Date-based WP theme
Marc was telling me before that most of the people he was giving free advise about AdSense placements aren’t too glad about the recommended layout or ad positioning for their blogs.
This is practically true with most established bloggers who are starting to contemplate about seriously monetizing their blogs. Likewise, popular or high-traffic blogs always get feedback from their readers about the ad being intrusive to their blogging experience. Everyone who has had good experience with ad placements know that you get higher click-thru rates if you place them above the fold — just below the title and above the content. Honestly, I don’t like it that way as well because it gives an impression that I value the monetization part more than the blog itself. This argument has been heavily discussed before as “blogging for people vs. blogging for search engines”.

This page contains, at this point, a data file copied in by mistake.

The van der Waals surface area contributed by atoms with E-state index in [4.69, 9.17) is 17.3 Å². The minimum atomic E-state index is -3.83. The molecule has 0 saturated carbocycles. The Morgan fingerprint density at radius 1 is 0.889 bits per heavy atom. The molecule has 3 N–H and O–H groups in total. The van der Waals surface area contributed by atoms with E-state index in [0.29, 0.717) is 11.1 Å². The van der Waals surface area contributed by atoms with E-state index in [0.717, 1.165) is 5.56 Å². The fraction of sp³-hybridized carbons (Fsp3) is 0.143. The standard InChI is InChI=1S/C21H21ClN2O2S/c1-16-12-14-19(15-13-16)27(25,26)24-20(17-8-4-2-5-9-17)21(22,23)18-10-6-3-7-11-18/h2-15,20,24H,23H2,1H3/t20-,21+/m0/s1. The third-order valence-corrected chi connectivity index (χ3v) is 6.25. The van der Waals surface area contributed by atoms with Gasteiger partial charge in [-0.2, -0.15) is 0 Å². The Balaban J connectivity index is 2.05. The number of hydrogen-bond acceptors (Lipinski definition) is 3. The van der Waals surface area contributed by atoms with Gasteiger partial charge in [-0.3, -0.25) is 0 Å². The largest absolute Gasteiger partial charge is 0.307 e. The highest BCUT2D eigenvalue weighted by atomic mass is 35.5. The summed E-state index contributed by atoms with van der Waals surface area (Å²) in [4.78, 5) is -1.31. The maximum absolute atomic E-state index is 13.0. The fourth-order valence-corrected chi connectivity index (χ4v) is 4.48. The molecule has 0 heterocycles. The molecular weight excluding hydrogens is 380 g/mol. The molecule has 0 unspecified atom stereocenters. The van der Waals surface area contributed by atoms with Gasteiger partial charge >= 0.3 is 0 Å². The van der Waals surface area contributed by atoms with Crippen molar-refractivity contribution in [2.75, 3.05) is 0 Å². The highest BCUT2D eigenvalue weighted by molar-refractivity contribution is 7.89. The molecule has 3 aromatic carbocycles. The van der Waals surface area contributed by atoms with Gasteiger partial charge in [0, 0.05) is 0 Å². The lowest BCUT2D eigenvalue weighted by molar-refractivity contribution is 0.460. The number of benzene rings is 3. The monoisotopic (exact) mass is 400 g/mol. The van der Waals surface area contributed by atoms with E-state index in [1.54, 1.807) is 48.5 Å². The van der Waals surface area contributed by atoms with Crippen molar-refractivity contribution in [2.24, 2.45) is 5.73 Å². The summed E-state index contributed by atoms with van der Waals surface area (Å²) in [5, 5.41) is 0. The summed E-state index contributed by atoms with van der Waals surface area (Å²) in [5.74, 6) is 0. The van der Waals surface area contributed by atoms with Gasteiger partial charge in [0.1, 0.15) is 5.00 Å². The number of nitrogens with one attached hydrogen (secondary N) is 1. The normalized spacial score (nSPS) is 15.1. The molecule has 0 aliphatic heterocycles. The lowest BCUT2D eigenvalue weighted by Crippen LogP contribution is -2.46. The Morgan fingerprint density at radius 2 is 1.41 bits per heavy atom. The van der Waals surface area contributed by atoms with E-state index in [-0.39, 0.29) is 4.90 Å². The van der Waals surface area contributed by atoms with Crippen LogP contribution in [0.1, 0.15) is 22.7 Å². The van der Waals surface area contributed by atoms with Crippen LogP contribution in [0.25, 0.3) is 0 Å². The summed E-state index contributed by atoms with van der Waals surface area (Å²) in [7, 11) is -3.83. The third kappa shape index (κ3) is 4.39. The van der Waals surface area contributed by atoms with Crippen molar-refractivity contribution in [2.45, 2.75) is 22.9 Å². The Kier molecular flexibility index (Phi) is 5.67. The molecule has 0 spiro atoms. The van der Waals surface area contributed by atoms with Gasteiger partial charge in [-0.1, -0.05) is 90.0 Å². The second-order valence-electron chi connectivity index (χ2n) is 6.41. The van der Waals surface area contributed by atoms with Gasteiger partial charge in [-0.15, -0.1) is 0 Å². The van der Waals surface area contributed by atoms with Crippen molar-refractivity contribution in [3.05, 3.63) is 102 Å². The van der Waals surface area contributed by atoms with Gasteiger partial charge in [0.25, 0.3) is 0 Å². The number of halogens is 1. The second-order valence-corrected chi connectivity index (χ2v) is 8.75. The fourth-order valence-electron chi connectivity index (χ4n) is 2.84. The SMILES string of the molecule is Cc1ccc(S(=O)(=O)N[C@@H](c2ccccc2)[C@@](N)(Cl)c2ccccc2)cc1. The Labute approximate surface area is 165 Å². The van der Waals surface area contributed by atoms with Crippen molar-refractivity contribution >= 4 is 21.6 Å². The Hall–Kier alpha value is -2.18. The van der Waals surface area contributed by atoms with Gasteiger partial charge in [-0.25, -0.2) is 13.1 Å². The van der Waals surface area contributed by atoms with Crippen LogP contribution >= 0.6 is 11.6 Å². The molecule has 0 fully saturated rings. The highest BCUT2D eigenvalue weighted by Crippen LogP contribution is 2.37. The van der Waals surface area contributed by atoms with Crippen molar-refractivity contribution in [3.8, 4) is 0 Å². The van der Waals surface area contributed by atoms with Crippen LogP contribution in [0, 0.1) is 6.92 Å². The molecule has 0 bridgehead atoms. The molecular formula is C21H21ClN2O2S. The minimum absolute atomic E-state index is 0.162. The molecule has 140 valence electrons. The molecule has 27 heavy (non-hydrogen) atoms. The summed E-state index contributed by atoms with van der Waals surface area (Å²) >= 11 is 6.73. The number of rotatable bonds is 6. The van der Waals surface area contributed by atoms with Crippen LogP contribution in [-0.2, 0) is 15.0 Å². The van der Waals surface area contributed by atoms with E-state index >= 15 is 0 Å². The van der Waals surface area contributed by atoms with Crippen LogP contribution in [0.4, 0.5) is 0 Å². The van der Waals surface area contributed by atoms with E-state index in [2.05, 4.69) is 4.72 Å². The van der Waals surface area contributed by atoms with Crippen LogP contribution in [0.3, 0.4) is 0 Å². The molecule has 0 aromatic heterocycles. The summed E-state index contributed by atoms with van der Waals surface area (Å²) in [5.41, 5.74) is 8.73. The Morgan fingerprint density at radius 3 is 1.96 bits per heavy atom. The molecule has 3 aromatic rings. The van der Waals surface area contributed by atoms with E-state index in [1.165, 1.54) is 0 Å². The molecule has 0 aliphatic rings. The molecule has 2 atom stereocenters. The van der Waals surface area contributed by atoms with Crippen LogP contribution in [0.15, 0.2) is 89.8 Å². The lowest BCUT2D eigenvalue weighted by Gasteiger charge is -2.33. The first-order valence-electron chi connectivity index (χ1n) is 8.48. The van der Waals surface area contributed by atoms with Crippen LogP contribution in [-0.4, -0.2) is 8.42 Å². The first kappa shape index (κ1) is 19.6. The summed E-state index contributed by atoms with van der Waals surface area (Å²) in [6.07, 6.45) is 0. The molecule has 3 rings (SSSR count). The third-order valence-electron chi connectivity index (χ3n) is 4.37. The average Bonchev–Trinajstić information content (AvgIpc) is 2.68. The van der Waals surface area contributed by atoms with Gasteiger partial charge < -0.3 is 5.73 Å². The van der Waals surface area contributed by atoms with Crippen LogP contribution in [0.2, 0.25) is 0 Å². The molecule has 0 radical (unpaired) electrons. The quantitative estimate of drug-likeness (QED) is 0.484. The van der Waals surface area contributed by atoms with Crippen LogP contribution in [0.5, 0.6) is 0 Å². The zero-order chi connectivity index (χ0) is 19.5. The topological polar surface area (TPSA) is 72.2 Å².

I suggested several methods to resolve this issue. First, educate your regular visitors to use RSS readers and give them full rss feeds. That way, all they get is your full content without the ads (except of course if you have ads for rss). The drawback here si that most bloggers do not want to provide full rss feeds for fear that they be targetted by splogs and it could reduce their pageviews/traffic.
Another idea I had in mind, and this has been employed by other sites, is to allow readers to login to your blog and introduce them to an ad-free layout/theme. Thus, everytime they visit your blog and they are logged in, they will be see the intrusive ads while the accidental visitors are served the usual ad-optimized theme.
The last one is to create a WP plugin which detects the age of a blog post and automatically re-alligns the ad placement if a post if older than a pre-determined set of time, say 1 week or one month. Since your regular visitors are only reading the most recent entries, they will be served with an ad-free (or ad-minimized) layout. The older ones in the archives however are optimized for accidental visitors. Here’s a proof of concept using time-sensitive css format.